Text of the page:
None the less, a tiny thread of worry wreathes its way towards my heart. Eventually I spot an arm, one leg, in the beery green curve of a descending wave, then the rest of him slides up on to the beach in a rush of foam, the missing fin clutched in one triumphant fist for our sons to witness. Then, on the road, our van dipping to the wind rush of traffic zipping past, he’s stripping off the wetsuit, flanked by former swimmers-turned-lifeguard friends, and one of the cops he knows, who all stop to chat while the kids holler, “Dad, Dad, we’re cold, let’s go!!!!”

Should I have given up the coffee date? Would some mother have miraculously appeared to care for my children? Should I just demand of my husband, like I demand of the kids, “come back and play where I can see you?” Flood him with love and hope he’ll walk away from danger and return home to me?

No, no, no, and to the last, yes, for a lifetime. That’s the verdict today. There’s nothing like abalone, sliced a ¼ inch thick and pummeled to draping consistency…fried with melting butter and crushed garlic in an open skillet on the outdoor wood-burning stove under the stars...

Further fun: A Wrinkle in Time, the movie, 2003; the version we rented also had a wonderful interview with Madeleine L'Engle in which she talked about the struggle she had publishing the manuscript, given that publishers at the time weren't so interested in strong girl hero types. She also let on that she wrote A Wrinkle in Time in five minute spurts "a few lines at a time" while her youngest was in diapers and she found herself happily balancing raising her children while writing.


Meagan Frank said...

So many things to comment about this...I have never heard of Abalone before today...I LOVE A Wrinkle in Time...and I so understand your fractured self. I too have three children who pull successfully their own directions, my husband has his own issues, and then there are the things that would be mine, were I not already pulled apart by everyone else. I will be back to this blog!

Tania Pryputniewicz said...

Thanks Meagan, and that's a great way to put it--the kids "pull successfully their own directions"--I guess overall I want to get better at doing that without eclipsing safety, etc. It should, then, get easier as they get older...but I suspect it doesn't hurt to get some habits in place that have to do with valuing my work. Thanks for stopping by.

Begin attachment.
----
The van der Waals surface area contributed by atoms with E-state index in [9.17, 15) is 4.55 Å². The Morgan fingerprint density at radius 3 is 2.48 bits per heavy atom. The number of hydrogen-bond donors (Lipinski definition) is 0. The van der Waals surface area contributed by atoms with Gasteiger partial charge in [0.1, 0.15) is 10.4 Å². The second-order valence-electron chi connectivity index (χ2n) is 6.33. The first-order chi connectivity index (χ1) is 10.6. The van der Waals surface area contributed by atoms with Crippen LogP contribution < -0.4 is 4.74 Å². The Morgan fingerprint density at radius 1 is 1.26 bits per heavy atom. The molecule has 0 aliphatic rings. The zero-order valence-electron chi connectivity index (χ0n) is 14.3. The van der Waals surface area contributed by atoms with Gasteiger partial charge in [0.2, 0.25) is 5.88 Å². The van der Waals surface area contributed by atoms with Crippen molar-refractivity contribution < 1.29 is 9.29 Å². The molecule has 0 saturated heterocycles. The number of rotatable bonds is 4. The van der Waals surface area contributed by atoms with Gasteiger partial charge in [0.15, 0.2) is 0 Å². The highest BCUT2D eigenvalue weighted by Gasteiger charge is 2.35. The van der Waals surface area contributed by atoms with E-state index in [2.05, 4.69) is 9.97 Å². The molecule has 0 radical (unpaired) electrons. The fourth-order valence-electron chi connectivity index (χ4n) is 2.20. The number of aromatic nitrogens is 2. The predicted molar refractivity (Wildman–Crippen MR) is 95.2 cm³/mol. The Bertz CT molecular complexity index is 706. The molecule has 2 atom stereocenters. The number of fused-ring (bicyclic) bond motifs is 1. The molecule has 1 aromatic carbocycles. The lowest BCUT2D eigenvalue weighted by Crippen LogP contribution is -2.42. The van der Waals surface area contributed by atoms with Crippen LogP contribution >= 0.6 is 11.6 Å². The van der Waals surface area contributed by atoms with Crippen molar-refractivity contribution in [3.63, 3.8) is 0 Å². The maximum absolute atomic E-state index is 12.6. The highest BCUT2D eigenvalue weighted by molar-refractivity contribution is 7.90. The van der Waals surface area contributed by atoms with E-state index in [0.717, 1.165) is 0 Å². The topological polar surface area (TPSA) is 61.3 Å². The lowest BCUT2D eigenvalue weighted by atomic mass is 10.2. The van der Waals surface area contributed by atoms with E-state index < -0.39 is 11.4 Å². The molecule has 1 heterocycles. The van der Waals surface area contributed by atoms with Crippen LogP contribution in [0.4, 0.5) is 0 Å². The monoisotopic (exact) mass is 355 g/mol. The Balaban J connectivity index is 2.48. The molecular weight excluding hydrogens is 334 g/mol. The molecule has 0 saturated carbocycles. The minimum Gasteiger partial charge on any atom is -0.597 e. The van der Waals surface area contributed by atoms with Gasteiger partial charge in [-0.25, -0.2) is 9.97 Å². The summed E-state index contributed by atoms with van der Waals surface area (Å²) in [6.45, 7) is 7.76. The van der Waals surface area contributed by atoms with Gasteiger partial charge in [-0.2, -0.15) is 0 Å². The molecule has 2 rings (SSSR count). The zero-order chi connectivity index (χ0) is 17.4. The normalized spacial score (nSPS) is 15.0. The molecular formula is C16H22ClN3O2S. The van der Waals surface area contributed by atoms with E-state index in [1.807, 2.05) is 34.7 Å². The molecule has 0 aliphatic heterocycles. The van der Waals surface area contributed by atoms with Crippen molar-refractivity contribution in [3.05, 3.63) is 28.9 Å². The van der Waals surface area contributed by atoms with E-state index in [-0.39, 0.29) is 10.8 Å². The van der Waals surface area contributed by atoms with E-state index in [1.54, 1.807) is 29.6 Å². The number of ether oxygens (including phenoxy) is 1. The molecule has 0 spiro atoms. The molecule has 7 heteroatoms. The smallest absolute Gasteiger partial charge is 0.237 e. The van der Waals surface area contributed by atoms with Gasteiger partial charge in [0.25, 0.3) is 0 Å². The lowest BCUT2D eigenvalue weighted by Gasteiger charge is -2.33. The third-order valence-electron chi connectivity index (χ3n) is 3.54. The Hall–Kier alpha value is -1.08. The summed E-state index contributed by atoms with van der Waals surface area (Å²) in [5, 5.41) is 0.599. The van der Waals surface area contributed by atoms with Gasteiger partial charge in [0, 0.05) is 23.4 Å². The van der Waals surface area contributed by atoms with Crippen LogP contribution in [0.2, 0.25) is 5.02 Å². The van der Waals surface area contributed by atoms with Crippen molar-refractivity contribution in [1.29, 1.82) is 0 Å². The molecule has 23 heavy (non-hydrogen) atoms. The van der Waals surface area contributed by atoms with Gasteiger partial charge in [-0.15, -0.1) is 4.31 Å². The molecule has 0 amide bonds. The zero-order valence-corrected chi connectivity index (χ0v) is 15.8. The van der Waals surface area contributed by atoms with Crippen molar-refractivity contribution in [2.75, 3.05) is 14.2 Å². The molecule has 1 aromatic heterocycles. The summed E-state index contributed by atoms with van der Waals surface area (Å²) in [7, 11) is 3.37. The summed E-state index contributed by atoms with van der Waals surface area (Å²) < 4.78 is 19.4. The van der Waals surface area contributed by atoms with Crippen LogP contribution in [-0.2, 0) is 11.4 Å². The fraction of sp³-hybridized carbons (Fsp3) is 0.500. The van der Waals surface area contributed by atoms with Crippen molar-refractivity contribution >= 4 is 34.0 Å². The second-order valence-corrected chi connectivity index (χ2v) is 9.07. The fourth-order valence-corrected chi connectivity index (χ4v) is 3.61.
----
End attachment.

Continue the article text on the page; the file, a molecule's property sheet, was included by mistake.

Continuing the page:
Kenna Lee said...

Remind me again why I don't see you more often? I hate reading on the computer but love your posts.

Tania Pryputniewicz said...


looking forward to reading your book...and Lydia's review of it; maybe I'll see you over there one of these afternoons? Would enjoy that very much.

Bella said...

Tania, what's a mother to do but cancel a coffee date when there's no absoulute certainty that the children will be supervised? It's not till they're grown and we're on our way to middle age that we realize how many sacrifices we make for them. However, the good news is it's all worth it. Both my children are adults now and every time I look at them, I know I wouldn't have done anything differently. Furthermore, when you add cooked abalone the way you describe, I think the loss is worth it! :)

Tania Pryputniewicz said...


thanks for the reassurance...I'm glad to hear it is worth it...most of the time I sense that...but I'm glad to hear from someone who has seen more of the trajectory than I have so far. What I didn't say in the entry was that the coffee date was to visit a shop where my friend and I had our poety/artwork has just been put on display, but again...when the kids are in the balance, one has to put the secret life aside.